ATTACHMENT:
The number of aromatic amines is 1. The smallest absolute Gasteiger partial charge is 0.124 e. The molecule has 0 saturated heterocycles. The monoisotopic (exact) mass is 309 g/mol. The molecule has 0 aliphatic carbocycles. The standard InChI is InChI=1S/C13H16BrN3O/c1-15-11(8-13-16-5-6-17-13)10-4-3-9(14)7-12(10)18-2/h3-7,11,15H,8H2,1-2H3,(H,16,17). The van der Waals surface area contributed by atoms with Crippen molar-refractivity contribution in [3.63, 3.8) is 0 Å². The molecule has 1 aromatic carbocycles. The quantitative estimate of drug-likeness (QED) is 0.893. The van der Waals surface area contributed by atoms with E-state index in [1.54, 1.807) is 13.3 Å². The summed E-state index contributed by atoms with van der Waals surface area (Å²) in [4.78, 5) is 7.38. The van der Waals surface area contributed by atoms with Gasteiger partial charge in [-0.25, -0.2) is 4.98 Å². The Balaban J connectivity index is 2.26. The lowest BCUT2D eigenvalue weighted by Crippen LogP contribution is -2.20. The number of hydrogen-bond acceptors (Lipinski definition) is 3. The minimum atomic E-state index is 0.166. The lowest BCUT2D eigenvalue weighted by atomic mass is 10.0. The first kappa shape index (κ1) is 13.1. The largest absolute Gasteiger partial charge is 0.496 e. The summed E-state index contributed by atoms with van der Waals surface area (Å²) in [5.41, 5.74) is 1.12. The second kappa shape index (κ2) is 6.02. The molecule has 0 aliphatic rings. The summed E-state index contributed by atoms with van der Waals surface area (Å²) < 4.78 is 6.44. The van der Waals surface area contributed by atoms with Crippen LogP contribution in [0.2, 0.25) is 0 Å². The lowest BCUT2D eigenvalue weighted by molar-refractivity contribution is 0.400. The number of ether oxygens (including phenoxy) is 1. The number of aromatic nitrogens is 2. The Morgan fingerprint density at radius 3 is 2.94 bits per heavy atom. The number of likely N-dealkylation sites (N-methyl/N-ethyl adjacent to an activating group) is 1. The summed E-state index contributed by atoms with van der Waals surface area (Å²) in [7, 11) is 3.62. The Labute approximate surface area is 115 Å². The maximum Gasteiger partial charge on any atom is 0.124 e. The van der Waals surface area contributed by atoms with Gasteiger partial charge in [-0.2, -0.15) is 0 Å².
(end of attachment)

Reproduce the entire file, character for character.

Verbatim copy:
The number of aromatic amines is 1. The smallest absolute Gasteiger partial charge is 0.124 e. The molecule has 0 saturated heterocycles. The monoisotopic (exact) mass is 309 g/mol. The molecule has 0 aliphatic carbocycles. The standard InChI is InChI=1S/C13H16BrN3O/c1-15-11(8-13-16-5-6-17-13)10-4-3-9(14)7-12(10)18-2/h3-7,11,15H,8H2,1-2H3,(H,16,17). The van der Waals surface area contributed by atoms with Crippen molar-refractivity contribution in [3.63, 3.8) is 0 Å². The molecule has 1 aromatic carbocycles. The quantitative estimate of drug-likeness (QED) is 0.893. The van der Waals surface area contributed by atoms with E-state index in [1.54, 1.807) is 13.3 Å². The summed E-state index contributed by atoms with van der Waals surface area (Å²) in [4.78, 5) is 7.38. The van der Waals surface area contributed by atoms with Gasteiger partial charge in [-0.25, -0.2) is 4.98 Å². The Balaban J connectivity index is 2.26. The lowest BCUT2D eigenvalue weighted by Crippen LogP contribution is -2.20. The number of hydrogen-bond acceptors (Lipinski definition) is 3. The minimum atomic E-state index is 0.166. The lowest BCUT2D eigenvalue weighted by atomic mass is 10.0. The first kappa shape index (κ1) is 13.1. The largest absolute Gasteiger partial charge is 0.496 e. The summed E-state index contributed by atoms with van der Waals surface area (Å²) in [5.41, 5.74) is 1.12. The second kappa shape index (κ2) is 6.02. The molecule has 0 aliphatic rings. The summed E-state index contributed by atoms with van der Waals surface area (Å²) < 4.78 is 6.44. The van der Waals surface area contributed by atoms with Crippen LogP contribution in [0.2, 0.25) is 0 Å². The lowest BCUT2D eigenvalue weighted by molar-refractivity contribution is 0.400. The number of ether oxygens (including phenoxy) is 1. The number of aromatic nitrogens is 2. The Morgan fingerprint density at radius 3 is 2.94 bits per heavy atom. The number of likely N-dealkylation sites (N-methyl/N-ethyl adjacent to an activating group) is 1. The summed E-state index contributed by atoms with van der Waals surface area (Å²) in [7, 11) is 3.62. The Labute approximate surface area is 115 Å². The maximum Gasteiger partial charge on any atom is 0.124 e. The van der Waals surface area contributed by atoms with Gasteiger partial charge in [-0.2, -0.15) is 0 Å².